Seven, establishment of SSE will help the rapidly growing impact investment market in India to become a more regulated capital market. The proposed SSE will be regulated by the Securities and Exchange Board of India.
Eight, as impact investment becomes more accessible with the help of SSE, money flowing into sustainable development would increase, reducing the burden on the government. If developed with the right framework, SSEs can emerge as an important channel for international development finance.
Have Other Countries Tried SSEs And Do They Actually Work?
Many SSEs have emerged across the world over the last two decades. Brazil was the first country to have a SSE, set up in 2003. Since then, many countries, like Canada, the United Kingdom (UK), Singapore, South Africa, Brazil, and Kenya, have also followed with their own models. Most of these came up in the first few years of this decade and are still in an early stage.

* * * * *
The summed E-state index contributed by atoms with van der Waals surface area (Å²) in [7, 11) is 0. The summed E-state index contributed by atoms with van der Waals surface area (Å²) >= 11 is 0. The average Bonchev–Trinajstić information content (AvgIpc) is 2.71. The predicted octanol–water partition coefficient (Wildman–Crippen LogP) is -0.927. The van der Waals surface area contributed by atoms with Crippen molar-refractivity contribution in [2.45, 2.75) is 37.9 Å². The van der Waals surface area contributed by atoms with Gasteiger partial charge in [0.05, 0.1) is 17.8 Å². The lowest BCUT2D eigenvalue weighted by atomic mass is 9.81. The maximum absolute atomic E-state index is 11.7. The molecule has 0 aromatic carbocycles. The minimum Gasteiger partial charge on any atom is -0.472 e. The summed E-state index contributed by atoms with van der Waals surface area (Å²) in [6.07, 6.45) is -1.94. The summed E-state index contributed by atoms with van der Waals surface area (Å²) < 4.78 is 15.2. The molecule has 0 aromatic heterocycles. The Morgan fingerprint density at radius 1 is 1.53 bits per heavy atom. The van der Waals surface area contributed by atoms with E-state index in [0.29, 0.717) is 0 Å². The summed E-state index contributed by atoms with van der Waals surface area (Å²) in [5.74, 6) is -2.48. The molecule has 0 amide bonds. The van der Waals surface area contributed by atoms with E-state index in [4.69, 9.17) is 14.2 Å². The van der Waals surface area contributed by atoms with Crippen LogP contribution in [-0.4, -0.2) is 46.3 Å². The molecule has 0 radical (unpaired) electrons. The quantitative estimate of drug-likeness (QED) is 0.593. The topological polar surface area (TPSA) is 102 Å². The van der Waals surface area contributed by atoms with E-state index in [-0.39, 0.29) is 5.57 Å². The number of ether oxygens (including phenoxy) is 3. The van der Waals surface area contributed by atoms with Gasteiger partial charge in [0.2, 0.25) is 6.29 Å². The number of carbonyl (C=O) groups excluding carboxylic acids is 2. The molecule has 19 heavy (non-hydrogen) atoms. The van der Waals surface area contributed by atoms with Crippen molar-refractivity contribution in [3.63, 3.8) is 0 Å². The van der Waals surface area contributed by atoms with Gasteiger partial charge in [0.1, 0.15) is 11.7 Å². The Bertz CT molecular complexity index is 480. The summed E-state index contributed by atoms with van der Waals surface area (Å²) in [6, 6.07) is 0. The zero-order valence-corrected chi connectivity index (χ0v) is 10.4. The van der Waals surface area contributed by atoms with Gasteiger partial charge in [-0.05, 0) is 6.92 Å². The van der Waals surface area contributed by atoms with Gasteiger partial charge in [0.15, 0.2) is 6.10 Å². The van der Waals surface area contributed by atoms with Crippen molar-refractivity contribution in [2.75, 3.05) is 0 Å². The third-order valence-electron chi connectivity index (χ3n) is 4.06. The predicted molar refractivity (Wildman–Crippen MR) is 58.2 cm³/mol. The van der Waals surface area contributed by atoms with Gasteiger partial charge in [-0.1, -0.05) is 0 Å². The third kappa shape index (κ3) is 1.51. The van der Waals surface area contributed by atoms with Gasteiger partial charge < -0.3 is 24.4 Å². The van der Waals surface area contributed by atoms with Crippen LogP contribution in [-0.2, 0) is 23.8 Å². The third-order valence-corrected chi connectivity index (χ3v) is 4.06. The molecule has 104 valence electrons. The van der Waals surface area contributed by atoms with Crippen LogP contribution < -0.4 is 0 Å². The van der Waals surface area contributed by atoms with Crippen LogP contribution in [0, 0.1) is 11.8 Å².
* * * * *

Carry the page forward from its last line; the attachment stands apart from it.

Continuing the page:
One of the most successful SSEs is Singapore’s Impact Investment Exchange Asia. Set up in 2013, the public SSE is helping raise an impact investment capital of around $40 million and has built a network of over 30,000 partners. By 2016, the SSE has already raised a capital of $12 million resulting in 26 deals.
The UK’s Social Stock Exchange, which was also set up in 2013, has started delivering. In 2016 alone, its members raised £400 million for, among other things, affordable housing, clean energy, and new healthcare facilities.
Therefore, a number of countries have tried developing SSEs and they have worked too. But a lot depends on the framework, and little is know about India’s plan so far. Studying successful SSE models around the world should be the first step in the development of India’s own SSE.